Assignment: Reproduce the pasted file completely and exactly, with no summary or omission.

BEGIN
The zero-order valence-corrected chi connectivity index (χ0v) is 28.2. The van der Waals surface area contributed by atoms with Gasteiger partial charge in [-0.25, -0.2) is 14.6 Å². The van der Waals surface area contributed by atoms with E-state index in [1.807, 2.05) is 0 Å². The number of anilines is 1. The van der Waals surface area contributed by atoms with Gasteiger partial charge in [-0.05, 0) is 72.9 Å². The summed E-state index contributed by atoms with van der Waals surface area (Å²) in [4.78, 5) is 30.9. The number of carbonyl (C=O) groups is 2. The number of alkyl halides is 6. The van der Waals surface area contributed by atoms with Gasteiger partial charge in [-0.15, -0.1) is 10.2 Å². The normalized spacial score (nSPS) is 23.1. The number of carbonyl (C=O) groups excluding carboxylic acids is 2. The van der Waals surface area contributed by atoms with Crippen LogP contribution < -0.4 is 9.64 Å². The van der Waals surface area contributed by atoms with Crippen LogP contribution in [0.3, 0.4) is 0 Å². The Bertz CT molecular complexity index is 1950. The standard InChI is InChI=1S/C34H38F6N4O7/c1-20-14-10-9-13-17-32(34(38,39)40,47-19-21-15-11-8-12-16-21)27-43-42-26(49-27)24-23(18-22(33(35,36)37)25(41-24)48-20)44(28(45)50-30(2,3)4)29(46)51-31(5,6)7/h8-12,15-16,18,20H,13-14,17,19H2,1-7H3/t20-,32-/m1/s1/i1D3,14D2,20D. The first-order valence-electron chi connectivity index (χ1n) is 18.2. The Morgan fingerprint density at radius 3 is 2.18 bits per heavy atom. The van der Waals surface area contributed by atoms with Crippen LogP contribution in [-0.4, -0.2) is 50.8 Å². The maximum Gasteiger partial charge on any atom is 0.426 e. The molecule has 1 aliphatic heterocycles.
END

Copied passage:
The zero-order valence-corrected chi connectivity index (χ0v) is 28.2. The van der Waals surface area contributed by atoms with Gasteiger partial charge in [-0.25, -0.2) is 14.6 Å². The van der Waals surface area contributed by atoms with E-state index in [1.807, 2.05) is 0 Å². The number of anilines is 1. The van der Waals surface area contributed by atoms with Gasteiger partial charge in [-0.05, 0) is 72.9 Å². The summed E-state index contributed by atoms with van der Waals surface area (Å²) in [4.78, 5) is 30.9. The number of carbonyl (C=O) groups is 2. The number of alkyl halides is 6. The van der Waals surface area contributed by atoms with Gasteiger partial charge in [-0.15, -0.1) is 10.2 Å². The normalized spacial score (nSPS) is 23.1. The number of carbonyl (C=O) groups excluding carboxylic acids is 2. The van der Waals surface area contributed by atoms with Crippen LogP contribution < -0.4 is 9.64 Å². The van der Waals surface area contributed by atoms with Crippen LogP contribution in [0.3, 0.4) is 0 Å². The Bertz CT molecular complexity index is 1950. The standard InChI is InChI=1S/C34H38F6N4O7/c1-20-14-10-9-13-17-32(34(38,39)40,47-19-21-15-11-8-12-16-21)27-43-42-26(49-27)24-23(18-22(33(35,36)37)25(41-24)48-20)44(28(45)50-30(2,3)4)29(46)51-31(5,6)7/h8-12,15-16,18,20H,13-14,17,19H2,1-7H3/t20-,32-/m1/s1/i1D3,14D2,20D. The first-order valence-electron chi connectivity index (χ1n) is 18.2. The Morgan fingerprint density at radius 3 is 2.18 bits per heavy atom. The van der Waals surface area contributed by atoms with Crippen LogP contribution in [-0.4, -0.2) is 50.8 Å². The maximum Gasteiger partial charge on any atom is 0.426 e. The molecule has 1 aliphatic heterocycles.